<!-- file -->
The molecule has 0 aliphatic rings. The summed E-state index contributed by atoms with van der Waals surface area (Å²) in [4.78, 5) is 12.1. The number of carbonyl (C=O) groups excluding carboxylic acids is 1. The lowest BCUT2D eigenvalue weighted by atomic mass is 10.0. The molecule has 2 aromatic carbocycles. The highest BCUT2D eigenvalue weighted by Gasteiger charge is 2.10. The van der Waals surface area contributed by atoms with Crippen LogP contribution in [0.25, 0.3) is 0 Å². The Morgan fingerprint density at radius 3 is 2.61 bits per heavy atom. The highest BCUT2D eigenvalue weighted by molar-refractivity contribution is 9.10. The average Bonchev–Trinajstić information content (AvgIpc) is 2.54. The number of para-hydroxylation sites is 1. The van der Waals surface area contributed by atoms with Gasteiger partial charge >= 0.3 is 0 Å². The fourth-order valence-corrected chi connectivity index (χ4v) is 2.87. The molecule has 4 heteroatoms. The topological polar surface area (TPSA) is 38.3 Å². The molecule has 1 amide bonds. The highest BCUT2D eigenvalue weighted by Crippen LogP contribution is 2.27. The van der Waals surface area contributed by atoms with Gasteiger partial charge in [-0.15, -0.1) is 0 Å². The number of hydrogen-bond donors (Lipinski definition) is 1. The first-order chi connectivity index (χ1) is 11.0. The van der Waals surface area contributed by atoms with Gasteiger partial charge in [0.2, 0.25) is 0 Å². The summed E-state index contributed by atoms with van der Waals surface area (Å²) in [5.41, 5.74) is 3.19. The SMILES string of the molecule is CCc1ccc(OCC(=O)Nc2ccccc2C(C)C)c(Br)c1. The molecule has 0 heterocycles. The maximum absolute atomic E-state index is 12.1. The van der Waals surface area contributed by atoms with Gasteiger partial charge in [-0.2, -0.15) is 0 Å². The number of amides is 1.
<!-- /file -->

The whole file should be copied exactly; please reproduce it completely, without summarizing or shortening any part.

The molecule has 0 aliphatic rings. The summed E-state index contributed by atoms with van der Waals surface area (Å²) in [4.78, 5) is 12.1. The number of carbonyl (C=O) groups excluding carboxylic acids is 1. The lowest BCUT2D eigenvalue weighted by atomic mass is 10.0. The molecule has 2 aromatic carbocycles. The highest BCUT2D eigenvalue weighted by Gasteiger charge is 2.10. The van der Waals surface area contributed by atoms with Crippen LogP contribution in [0.25, 0.3) is 0 Å². The Morgan fingerprint density at radius 3 is 2.61 bits per heavy atom. The highest BCUT2D eigenvalue weighted by molar-refractivity contribution is 9.10. The average Bonchev–Trinajstić information content (AvgIpc) is 2.54. The number of para-hydroxylation sites is 1. The van der Waals surface area contributed by atoms with Gasteiger partial charge >= 0.3 is 0 Å². The fourth-order valence-corrected chi connectivity index (χ4v) is 2.87. The molecule has 4 heteroatoms. The topological polar surface area (TPSA) is 38.3 Å². The molecule has 1 amide bonds. The highest BCUT2D eigenvalue weighted by Crippen LogP contribution is 2.27. The van der Waals surface area contributed by atoms with Gasteiger partial charge in [-0.15, -0.1) is 0 Å². The number of hydrogen-bond donors (Lipinski definition) is 1. The first-order chi connectivity index (χ1) is 11.0. The van der Waals surface area contributed by atoms with Gasteiger partial charge in [0.2, 0.25) is 0 Å². The summed E-state index contributed by atoms with van der Waals surface area (Å²) in [5.41, 5.74) is 3.19. The SMILES string of the molecule is CCc1ccc(OCC(=O)Nc2ccccc2C(C)C)c(Br)c1. The molecule has 0 heterocycles. The maximum absolute atomic E-state index is 12.1. The van der Waals surface area contributed by atoms with Gasteiger partial charge in [-0.2, -0.15) is 0 Å². The number of amides is 1.